To collectively reach one of two locations, groups must maintain cohesion and structure. This relies on interactions between the individuals comprising the group, a process known as self-organisation (Sumpter, 2006). The interactions facilitate information sharing (Couzin, 2009; Ward et al., 2011) and in fish this can be in the form of changes in swimming direction, where swimming towards a location by some individuals propagates through the group (Croft et al., 2003). The extent of the propagation is indicated by the time needed by all individuals to change direction together, which can be limited by individuals deciding to act otherwise (Couzin, 2009; Ward et al., 2008). Here, our findings implicate personality differences between group members in this process. Groups with greater variance in boldness between their members were consistently more likely to split and took longer to collectively reach an arm (Fig. 2B,C). Given collective decisions took longer when splitting occurred than when not (Fig. 2D), we conclude that the splitting of groups with members more dissimilar in their boldness results in collective decisions taking longer to be reached. The involvement of personality on collective decision speed may reflect a greater tendency by bolder individuals to reach food-rewarded locations (Kareklas et al., 2017).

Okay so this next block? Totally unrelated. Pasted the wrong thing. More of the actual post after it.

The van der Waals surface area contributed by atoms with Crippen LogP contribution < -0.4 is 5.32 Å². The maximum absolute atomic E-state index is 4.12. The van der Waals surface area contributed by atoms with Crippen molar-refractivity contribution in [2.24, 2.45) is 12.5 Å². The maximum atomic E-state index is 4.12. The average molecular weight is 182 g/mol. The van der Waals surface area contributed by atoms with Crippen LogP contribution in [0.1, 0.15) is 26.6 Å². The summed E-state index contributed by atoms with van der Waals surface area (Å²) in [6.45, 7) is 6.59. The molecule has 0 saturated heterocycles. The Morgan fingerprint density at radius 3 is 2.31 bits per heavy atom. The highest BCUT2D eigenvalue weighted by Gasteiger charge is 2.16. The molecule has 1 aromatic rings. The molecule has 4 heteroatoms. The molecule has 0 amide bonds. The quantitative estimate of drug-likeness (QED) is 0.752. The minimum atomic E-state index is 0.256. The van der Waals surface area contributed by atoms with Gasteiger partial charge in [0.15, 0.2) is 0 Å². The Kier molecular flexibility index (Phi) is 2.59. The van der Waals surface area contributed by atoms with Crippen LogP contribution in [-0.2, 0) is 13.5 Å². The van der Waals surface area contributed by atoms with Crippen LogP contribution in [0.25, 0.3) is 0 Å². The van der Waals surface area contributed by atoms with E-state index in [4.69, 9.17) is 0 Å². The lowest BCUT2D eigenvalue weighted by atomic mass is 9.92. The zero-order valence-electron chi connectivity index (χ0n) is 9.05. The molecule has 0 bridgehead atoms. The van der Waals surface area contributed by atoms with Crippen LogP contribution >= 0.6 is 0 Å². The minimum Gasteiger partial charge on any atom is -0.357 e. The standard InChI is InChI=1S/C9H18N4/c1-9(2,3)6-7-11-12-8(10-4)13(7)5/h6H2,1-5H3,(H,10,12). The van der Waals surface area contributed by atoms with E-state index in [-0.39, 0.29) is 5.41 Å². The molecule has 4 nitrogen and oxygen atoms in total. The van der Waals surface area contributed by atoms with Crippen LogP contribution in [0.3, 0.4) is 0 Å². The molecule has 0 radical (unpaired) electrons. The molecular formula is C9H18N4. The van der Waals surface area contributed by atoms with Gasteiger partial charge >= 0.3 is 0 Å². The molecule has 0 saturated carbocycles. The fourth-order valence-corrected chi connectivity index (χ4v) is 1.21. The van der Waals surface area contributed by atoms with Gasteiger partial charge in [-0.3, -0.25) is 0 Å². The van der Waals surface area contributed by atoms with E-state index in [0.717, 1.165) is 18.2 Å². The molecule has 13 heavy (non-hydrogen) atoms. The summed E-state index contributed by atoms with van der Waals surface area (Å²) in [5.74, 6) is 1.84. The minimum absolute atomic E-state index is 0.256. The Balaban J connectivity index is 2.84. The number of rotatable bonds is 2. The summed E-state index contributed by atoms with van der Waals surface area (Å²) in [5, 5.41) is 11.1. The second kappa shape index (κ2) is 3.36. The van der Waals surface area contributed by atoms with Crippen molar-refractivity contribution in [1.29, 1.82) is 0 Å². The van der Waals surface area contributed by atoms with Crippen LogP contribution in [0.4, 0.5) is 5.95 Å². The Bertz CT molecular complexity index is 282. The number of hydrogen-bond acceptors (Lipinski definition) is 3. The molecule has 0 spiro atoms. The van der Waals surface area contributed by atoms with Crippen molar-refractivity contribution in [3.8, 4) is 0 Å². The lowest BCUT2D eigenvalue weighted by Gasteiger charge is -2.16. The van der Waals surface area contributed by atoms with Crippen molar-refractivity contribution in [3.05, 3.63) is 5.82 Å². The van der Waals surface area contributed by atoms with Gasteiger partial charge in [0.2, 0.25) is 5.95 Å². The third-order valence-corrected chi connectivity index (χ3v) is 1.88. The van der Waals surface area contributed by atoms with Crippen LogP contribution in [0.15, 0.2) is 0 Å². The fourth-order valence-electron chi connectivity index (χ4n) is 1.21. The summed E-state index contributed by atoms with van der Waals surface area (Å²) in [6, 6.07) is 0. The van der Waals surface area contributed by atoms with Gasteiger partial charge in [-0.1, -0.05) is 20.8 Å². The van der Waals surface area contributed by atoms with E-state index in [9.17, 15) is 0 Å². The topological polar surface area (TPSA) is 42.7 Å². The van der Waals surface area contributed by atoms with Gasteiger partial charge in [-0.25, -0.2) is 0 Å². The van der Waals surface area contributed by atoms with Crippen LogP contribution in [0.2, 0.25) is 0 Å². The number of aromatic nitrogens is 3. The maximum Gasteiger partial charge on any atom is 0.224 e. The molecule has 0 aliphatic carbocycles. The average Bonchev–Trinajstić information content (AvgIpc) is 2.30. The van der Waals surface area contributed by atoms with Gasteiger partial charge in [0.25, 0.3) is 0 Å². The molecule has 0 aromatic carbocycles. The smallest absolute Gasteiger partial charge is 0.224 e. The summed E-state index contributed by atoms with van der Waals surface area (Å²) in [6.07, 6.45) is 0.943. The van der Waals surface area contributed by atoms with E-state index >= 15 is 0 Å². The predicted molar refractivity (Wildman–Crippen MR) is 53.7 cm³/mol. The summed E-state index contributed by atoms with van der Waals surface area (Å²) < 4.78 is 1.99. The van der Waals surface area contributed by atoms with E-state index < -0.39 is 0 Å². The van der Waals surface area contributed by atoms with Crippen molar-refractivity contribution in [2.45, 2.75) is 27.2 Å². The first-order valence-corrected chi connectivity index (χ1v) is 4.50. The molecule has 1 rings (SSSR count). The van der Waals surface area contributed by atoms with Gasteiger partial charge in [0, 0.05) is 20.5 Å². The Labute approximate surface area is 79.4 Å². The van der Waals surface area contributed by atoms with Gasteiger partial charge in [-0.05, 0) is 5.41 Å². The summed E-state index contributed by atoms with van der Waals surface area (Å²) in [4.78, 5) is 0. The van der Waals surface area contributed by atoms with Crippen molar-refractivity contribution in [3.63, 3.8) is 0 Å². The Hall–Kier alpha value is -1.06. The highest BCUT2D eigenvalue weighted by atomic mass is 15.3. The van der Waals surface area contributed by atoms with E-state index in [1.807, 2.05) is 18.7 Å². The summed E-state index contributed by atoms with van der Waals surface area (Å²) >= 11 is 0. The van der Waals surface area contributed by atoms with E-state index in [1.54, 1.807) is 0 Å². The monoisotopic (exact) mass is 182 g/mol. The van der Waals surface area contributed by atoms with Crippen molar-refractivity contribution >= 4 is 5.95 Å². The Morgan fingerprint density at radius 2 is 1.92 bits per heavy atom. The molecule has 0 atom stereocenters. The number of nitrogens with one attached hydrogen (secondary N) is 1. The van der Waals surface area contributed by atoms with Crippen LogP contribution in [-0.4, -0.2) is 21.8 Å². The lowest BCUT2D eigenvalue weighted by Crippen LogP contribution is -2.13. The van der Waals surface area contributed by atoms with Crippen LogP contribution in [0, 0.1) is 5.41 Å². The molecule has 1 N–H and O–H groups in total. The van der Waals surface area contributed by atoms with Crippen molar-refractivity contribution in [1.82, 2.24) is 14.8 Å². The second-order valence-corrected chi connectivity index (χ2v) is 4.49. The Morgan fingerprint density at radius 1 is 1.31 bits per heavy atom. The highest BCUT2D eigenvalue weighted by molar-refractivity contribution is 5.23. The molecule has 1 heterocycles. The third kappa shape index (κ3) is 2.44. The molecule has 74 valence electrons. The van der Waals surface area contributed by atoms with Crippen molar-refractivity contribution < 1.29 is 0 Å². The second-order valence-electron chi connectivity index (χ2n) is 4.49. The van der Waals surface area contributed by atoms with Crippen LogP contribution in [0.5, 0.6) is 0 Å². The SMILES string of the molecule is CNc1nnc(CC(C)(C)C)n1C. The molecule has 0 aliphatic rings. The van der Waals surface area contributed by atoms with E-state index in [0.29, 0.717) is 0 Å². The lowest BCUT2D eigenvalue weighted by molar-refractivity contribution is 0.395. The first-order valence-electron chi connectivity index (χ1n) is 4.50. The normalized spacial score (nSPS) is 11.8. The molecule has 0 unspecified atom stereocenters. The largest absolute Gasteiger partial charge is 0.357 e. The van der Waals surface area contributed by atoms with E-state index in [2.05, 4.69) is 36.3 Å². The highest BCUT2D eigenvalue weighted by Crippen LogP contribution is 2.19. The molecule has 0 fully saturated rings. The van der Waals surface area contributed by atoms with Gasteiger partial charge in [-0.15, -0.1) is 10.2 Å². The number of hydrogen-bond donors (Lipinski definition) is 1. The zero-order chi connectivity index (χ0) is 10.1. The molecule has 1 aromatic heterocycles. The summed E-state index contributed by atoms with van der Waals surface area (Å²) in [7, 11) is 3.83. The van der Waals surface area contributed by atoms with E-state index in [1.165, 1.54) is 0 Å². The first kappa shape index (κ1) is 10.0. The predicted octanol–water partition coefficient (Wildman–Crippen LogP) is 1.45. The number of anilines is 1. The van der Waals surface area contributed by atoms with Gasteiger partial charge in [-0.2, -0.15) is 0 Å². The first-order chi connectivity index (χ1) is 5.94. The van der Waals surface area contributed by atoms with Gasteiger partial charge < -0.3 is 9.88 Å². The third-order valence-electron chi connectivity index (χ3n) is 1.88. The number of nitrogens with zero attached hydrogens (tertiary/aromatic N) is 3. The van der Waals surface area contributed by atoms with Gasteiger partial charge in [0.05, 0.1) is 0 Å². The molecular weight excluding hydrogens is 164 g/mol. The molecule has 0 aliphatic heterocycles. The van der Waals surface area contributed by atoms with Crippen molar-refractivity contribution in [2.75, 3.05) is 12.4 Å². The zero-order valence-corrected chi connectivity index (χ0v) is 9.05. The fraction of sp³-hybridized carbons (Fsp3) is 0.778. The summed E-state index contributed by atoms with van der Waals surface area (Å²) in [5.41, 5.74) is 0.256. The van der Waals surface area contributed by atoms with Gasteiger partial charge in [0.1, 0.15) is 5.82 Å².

The relationship of personality differences with cohesion and collective-decision speed proposes that high-variance groups might be disadvantaged when competing for spatially distributed resources. A study on guppies Poecilia reticulata did not find mixed groups more disadvantaged than bold groups, but faster at reaching food than shy groups (Dyer et al., 2009). Differences in the effects of personality may depend on the species, but the study in guppies also utilised a categorical separation of bold and shy to compose groups. In contrast, here we measured the variance in boldness score within randomly assembled groups. A higher variance in our shoals is most likely due to the presence of extremely shy individuals, according to individual latency distributions (Fig. 1). The direct effects of high variance on splitting are unclear, as we did not track individuals, but they are possibly driven by intra-group differences in exploration and approach tendency between more greatly differing personalities (Toms et al., 2010) and possibly due to related differences in sociality (Ward et al., 2004; McDonald et al., 2016). Another possibility is that differences in boldness correspond to differences in decision-making strategy (Griffin et al., 2015; Kareklas et al., 2017), which again would require identifying consistencies in the position individuals occupy in a shoal. Further, different types of splitting may represent different processes. Lateral fission may reflect individuals being less social and actively seeking to split, but rear fission may be the result of either active splitting or passive restraints (Croft et al., 2003), such as being more fearful and timid (Toms et al., 2010; Kareklas et al., 2017). The splitting of groups with very high variance in personality could possibly lead to the formation of groups with lower variance in personality. While this is yet to be tested, it could be a way for groups to ensure that agreements are reached more easily. Indeed, larger differences in personality can manifest effects on the way fish socialise, cooperate and prioritise reward or risk (Ioannou et al., 2015). Alternatively, splitting might be an effect of hierarchical dynamics, with leader initiations and follower delays relying on similarities in personality aspects such as boldness and flexibility (Ioannou and Dall, 2016).